Edmondson coach has air of legend in making

ON HIGH SCHOOLS

December 11, 2006|By MILTON KENT

Making predictions about what will happen in high school sports 30 years down the road is admittedly useless. There are myriad things that can occur, from changes in educational policy and philosophy to alterations on the field, to the point where guessing what will happen 30 days from now is like spitting in the wind.

Still, let's hope that 30 years from now, Dante Jones is still working the Edmondson sideline as energetically as he did Saturday in the Red Storm's 37-9 Class 2A state football championship win over McDonough.

Chances are his trademark dreadlocks will be gone then, and Jones likely won't be able to run and jump all over the white lines the way he does now, but the fire to compete and the will to prepare young men to play their best isn't going away any time soon.

"Right now, I play through my kids," Jones said Saturday. "When they make big plays, I make big plays. When they mess up, I mess up. It's a great feeling. It's a great feeling to have a group of young men who just go after it."

Jones' win had threefold ramifications. It certainly marked the 30-year-old, second-year coach as one of the rising stars in the area, while making Edmondson the first Baltimore City school other than Dunbar to win a state title since city public schools joined the Maryland Public Secondary Schools Athletic Association during the 1993-94 academic year.

The win also brought back to prominence the name of Pete Pompey, who coached Jones at Dunbar. Pompey had left that school to go back to Edmondson when the Poets won the first of their now four state titles. The lessons Pompey taught stayed with Jones, who served as his assistant at Edmondson and took over last year, when the legendary coach retired with 221 wins in 31 seasons.

It would be understandable if a new, young coach would do all he could to get out of his mentor's shadow. To the contrary, Jones has entirely embraced Pompey, leaving photos, trophies and plaques with his name in the cluttered Edmondson athletic office.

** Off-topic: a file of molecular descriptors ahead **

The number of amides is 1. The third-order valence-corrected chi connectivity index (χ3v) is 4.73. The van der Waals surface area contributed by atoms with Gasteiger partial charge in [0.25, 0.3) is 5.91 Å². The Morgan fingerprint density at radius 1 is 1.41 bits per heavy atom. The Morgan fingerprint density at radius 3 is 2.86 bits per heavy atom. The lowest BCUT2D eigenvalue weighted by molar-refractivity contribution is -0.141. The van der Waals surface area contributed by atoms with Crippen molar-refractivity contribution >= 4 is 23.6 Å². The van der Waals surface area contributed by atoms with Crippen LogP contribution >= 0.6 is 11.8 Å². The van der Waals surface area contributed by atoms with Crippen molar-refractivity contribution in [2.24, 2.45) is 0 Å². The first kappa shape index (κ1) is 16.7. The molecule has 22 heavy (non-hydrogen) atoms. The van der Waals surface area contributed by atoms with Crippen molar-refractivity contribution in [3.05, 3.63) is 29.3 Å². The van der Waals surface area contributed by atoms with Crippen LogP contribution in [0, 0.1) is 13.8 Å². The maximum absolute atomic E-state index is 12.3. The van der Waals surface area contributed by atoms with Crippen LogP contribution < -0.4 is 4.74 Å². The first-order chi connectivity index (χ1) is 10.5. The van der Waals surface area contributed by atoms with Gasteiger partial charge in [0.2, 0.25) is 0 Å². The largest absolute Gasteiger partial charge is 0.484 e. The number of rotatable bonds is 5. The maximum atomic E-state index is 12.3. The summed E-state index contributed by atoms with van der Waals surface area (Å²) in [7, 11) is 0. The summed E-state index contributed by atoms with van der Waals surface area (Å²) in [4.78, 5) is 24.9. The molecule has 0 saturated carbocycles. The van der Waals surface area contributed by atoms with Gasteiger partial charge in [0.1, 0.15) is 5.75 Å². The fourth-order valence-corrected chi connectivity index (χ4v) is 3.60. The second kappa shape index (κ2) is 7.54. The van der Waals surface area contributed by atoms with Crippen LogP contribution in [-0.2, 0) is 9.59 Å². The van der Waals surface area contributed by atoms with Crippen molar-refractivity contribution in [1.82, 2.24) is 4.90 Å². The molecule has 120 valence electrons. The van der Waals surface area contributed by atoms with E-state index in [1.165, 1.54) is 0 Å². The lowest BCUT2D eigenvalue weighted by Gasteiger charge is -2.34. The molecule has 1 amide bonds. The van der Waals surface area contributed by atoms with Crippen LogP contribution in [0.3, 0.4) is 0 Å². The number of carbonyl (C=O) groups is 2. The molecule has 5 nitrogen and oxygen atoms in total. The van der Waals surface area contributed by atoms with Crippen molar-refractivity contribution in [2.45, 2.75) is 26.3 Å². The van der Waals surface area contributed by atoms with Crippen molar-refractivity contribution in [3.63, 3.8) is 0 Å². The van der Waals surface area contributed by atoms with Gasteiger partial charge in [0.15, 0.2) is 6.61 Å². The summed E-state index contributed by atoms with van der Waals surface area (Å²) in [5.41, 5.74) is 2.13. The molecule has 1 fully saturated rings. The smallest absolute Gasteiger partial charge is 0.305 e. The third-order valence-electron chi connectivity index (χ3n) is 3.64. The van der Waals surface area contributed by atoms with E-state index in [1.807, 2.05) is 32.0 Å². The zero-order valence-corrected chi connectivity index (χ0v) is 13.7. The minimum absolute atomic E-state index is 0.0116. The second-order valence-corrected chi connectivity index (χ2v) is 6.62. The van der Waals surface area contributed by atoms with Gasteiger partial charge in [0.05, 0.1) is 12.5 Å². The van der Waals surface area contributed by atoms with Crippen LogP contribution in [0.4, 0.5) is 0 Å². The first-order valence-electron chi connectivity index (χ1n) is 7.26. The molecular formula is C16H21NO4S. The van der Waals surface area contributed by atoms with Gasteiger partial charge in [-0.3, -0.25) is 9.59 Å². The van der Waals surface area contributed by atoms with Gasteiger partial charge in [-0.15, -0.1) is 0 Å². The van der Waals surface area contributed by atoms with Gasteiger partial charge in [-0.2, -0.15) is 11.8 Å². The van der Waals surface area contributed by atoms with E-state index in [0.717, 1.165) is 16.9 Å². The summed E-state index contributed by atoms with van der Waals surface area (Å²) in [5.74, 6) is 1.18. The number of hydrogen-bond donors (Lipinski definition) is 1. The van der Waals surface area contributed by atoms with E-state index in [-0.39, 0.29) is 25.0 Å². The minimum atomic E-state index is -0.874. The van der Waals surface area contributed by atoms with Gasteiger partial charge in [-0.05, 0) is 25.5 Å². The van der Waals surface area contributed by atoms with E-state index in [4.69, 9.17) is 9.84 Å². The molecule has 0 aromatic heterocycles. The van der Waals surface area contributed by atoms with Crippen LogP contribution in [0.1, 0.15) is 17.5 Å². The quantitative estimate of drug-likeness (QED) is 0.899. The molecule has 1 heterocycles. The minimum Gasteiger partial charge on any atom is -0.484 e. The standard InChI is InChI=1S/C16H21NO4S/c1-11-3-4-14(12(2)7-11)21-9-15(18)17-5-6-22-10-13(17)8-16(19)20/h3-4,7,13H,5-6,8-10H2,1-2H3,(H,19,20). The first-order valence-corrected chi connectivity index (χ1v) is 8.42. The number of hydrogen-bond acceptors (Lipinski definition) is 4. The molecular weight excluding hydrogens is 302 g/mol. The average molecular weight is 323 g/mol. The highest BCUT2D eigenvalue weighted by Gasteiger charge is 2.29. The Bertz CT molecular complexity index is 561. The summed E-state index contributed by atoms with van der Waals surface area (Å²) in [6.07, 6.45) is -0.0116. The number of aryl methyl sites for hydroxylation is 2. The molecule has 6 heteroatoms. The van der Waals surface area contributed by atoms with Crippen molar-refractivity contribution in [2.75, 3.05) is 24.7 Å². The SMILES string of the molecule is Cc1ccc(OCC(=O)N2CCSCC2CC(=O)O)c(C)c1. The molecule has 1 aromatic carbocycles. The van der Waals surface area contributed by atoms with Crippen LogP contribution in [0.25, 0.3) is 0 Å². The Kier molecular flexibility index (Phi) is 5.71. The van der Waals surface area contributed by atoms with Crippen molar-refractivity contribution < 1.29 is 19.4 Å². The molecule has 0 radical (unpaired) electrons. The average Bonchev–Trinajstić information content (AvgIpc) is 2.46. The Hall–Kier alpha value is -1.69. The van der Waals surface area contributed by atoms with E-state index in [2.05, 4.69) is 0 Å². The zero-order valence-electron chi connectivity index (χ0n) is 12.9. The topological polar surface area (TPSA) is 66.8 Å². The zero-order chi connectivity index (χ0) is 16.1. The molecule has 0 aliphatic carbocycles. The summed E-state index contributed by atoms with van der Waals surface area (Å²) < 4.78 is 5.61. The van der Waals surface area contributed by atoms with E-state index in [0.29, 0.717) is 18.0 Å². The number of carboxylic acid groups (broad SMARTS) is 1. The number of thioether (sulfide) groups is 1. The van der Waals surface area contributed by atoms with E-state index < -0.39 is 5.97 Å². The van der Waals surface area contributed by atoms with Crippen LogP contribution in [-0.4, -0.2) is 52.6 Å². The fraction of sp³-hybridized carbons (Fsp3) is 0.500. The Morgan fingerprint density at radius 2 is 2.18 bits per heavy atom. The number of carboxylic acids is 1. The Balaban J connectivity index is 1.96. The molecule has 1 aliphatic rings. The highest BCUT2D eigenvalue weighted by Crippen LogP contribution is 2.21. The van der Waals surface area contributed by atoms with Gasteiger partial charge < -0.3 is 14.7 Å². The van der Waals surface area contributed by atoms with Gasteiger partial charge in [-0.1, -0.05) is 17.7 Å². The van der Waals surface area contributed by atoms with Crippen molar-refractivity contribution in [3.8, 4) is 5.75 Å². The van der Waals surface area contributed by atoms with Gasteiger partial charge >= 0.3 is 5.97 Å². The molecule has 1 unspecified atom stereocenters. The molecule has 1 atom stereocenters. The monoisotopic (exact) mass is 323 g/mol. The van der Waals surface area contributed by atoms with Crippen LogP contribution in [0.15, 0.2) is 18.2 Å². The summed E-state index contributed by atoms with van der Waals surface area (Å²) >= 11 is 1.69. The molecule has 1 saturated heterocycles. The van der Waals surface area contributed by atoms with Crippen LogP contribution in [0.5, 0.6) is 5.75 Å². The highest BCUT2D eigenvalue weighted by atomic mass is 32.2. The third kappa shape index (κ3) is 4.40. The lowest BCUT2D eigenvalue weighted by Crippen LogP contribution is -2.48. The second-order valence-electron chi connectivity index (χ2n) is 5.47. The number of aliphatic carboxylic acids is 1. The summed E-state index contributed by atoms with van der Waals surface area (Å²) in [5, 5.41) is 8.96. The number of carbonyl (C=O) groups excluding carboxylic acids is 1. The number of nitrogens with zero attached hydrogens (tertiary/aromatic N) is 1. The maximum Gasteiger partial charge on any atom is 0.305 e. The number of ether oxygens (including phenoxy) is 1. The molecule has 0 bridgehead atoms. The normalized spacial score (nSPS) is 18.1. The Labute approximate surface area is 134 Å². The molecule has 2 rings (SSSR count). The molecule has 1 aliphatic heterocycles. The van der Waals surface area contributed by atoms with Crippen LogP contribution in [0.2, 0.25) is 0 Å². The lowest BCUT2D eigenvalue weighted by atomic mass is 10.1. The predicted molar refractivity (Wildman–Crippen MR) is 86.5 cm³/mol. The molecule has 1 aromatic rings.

Pompey still helps out with the Edmondson team, and though he might have wanted to play a lesser role Saturday, Jones made sure his former coach was front and center on the sideline and on the minds of his players.

"It's not just his words," Jones said of Pompey. "It's his presence. His presence alone says it all. This is the second time in my life that he's delivered me a state championship. When I was at Dunbar, the group that came in, we were Coach Pete's kids. We came up under [then-coach] Stanley Mitchell, and he did a good job with us.

"This time [at Edmondson], we knew we had something special on our hands. Some people wouldn't walk away from a dynasty. He delivered me a dynasty. Right now, this is not about me. This is not my state championship. This is Coach Pete's state championship."

Little by little, the vicissitudes of life and the fortunes of coaching are changing the dynamics, making it less and less likely that one man will spend his entire coaching life at one area school.

Augie Waibel and Al Laramore are gone from Poly and Annapolis, and Roger Wrenn isn't at Patterson any more. Pompey built Edmondson into a power but left to go to Dunbar, where he won a boys basketball title, before coming home to finish his career at Edmondson, which he led to the 1999 state final.

Among legendary coaches in the Baltimore area, Doug DuVall is still at Wilde Lake and George Petrides guided his City Knights to the 3A North regional final this year, but it's getting harder and harder to find coaches who stay at one school long enough to mold one group of players into young men, then do the same thing with their sons.

Jones has that feel about him, provided his success and his youth don't place him on the radar of some other high school with more resources or a college needing to capitalize on all that boundless enthusiasm.

Jones acknowledged he isn't perfect yet. His Red Storm, or more to the point, his senior running back, Tariq Jones (no relation), bailed him out of a potentially dicey situation.

Leading 8-3 late in the first half, Edmondson took the ball on the McDonough 41 with a chance to get a score, but Dante Jones was forced to use his last two timeouts in the final 1:12 and the Red Storm ended the half at the McDonough 2-yard line.

Said Dante Jones: "I would say it was bad clock management on my part."

But Edmondson got the second-half kickoff at its 35, and within two plays and 30 seconds, Tariq Jones had erased whatever doubt existed. With two carries, Jones covered 65 of his 308 yards and scored on a 16-yard run to give the Red Storm a 16-3 lead .

"He [Dante Jones] led us the whole way here," said senior running back Sterling Jones, also no relation to the coach. "He's a great motivator. He already has a ring at Dunbar, but he just wanted us to have that ring. He wanted us to feel what he felt like when they won their state championship. It wasn't just for us, but it was for Coach Pete, too."

How nice it would be, 30 years from now, if some current Edmondson player, then turned coach, talked about winning one for Coach Dante. We should all live long enough for that to come true.

milton.kent@baltsun.com

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